Today, the U.S. Supreme Court will hear oral arguments in the case Friedrichs v. California Teachers Association, which will determine whether unions can compel public employees to fund speech through collective bargaining with which they might disagree. The case could result in a landmark decision impacting the First
Amendment rights of millions of public sector workers nationwide. The RI Center For Freedom & Prosperity, which today re-published a backgrounder by the Mackinac Center for Public Policy on the case that features California teacher Rebecca Friedrichs, is urging the Supreme Court to rule in favor of the plaintiffs.
The backgrounder also cites a similar case in Westerly, Rhode Island, where five police officers are currently suing the town over their right not to be forced to pay fees to the government-designated local police union.
If the justices rule in favor of Friedrichs, the decision would not only take away government union's ability to fire public employees who choose not to pay union dues or fees in the half of the states which do not have right-to-work, but would also allow public workers to opt out of their union without needing to renew their objection every year. In Rhode Island, which is currently a non right-to-work state, the decision, which is expected in June 2016, would impact tens of thousands of public employees.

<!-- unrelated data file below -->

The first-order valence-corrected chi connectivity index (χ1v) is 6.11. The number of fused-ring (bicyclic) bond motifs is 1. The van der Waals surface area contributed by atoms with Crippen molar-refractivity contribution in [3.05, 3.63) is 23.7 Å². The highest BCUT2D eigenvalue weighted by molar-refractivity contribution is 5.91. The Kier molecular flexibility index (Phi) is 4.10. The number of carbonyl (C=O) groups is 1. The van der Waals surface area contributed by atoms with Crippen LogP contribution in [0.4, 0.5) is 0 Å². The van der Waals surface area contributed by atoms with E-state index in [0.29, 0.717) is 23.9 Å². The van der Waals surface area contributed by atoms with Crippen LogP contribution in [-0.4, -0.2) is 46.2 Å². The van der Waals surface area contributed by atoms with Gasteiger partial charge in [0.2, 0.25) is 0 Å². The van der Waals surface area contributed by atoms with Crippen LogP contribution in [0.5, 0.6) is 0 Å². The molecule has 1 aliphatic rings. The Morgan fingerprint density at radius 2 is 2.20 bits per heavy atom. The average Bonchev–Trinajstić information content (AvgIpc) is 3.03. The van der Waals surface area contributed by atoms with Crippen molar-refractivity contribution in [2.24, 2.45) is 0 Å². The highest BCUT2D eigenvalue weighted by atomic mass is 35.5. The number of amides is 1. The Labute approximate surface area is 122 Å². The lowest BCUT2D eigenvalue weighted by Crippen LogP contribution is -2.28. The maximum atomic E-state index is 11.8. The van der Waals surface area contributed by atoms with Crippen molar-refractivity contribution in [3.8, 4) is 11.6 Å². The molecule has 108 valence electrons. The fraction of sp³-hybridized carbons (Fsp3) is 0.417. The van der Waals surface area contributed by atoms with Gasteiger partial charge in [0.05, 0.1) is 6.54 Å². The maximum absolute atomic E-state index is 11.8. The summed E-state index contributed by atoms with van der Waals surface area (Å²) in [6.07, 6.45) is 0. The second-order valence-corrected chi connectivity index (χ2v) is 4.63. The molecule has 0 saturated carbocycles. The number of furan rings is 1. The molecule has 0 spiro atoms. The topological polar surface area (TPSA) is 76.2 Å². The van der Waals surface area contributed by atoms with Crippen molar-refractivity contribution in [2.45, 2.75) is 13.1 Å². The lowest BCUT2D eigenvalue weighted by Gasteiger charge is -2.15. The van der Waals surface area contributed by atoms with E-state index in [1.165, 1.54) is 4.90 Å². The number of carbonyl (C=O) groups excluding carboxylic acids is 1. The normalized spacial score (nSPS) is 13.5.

Rebecca Friedrichs and the other teacher plaintiffs argue that collective bargaining by public sector unions is inherently political. By being forced to fund collective bargaining, the plaintiffs argue, they are forced to fund political activity. In addition, they have stated that requiring agency fee payers to file for a refund of the political portion of their dues is burdensome and stops workers from exercising their rights.
"Just like students, teachers deserve school choice too," said Mike Stenhouse, CEO for the Center. "It's time for public policy that guarantees full workplace freedom for all employees in Rhode Island to be considered."
A PDF of the backgrounder can be downloaded here.